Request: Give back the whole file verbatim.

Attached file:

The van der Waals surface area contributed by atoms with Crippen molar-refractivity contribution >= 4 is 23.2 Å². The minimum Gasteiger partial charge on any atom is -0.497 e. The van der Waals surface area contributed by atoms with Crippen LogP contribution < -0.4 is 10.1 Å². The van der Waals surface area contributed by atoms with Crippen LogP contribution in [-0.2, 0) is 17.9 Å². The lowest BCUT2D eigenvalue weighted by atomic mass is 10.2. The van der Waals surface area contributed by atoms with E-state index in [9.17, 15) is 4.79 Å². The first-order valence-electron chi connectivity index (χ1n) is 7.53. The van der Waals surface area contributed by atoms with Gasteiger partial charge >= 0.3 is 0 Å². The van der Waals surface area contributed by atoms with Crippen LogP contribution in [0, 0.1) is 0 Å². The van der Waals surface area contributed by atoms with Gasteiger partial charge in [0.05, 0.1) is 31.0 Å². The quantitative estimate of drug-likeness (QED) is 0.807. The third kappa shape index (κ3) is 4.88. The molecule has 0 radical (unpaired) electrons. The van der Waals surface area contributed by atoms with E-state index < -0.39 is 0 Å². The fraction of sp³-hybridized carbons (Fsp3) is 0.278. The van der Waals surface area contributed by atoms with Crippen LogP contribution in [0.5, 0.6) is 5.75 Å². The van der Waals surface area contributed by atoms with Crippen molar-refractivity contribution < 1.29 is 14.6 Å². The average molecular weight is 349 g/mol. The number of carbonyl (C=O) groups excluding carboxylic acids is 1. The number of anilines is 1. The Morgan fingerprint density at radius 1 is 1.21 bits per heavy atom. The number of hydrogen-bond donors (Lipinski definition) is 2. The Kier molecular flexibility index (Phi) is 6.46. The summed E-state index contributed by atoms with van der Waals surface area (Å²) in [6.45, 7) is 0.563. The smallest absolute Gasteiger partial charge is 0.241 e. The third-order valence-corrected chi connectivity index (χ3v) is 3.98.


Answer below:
The van der Waals surface area contributed by atoms with Crippen molar-refractivity contribution >= 4 is 23.2 Å². The minimum Gasteiger partial charge on any atom is -0.497 e. The van der Waals surface area contributed by atoms with Crippen LogP contribution < -0.4 is 10.1 Å². The van der Waals surface area contributed by atoms with Crippen LogP contribution in [-0.2, 0) is 17.9 Å². The lowest BCUT2D eigenvalue weighted by atomic mass is 10.2. The van der Waals surface area contributed by atoms with E-state index in [9.17, 15) is 4.79 Å². The first-order valence-electron chi connectivity index (χ1n) is 7.53. The van der Waals surface area contributed by atoms with Gasteiger partial charge >= 0.3 is 0 Å². The van der Waals surface area contributed by atoms with Crippen LogP contribution in [0, 0.1) is 0 Å². The van der Waals surface area contributed by atoms with Gasteiger partial charge in [0.05, 0.1) is 31.0 Å². The quantitative estimate of drug-likeness (QED) is 0.807. The third kappa shape index (κ3) is 4.88. The molecule has 0 radical (unpaired) electrons. The van der Waals surface area contributed by atoms with E-state index < -0.39 is 0 Å². The fraction of sp³-hybridized carbons (Fsp3) is 0.278. The van der Waals surface area contributed by atoms with Crippen LogP contribution in [0.5, 0.6) is 5.75 Å². The van der Waals surface area contributed by atoms with Crippen molar-refractivity contribution < 1.29 is 14.6 Å². The average molecular weight is 349 g/mol. The number of carbonyl (C=O) groups excluding carboxylic acids is 1. The number of anilines is 1. The Morgan fingerprint density at radius 1 is 1.21 bits per heavy atom. The number of hydrogen-bond donors (Lipinski definition) is 2. The Kier molecular flexibility index (Phi) is 6.46. The summed E-state index contributed by atoms with van der Waals surface area (Å²) in [6.45, 7) is 0.563. The smallest absolute Gasteiger partial charge is 0.241 e. The third-order valence-corrected chi connectivity index (χ3v) is 3.98.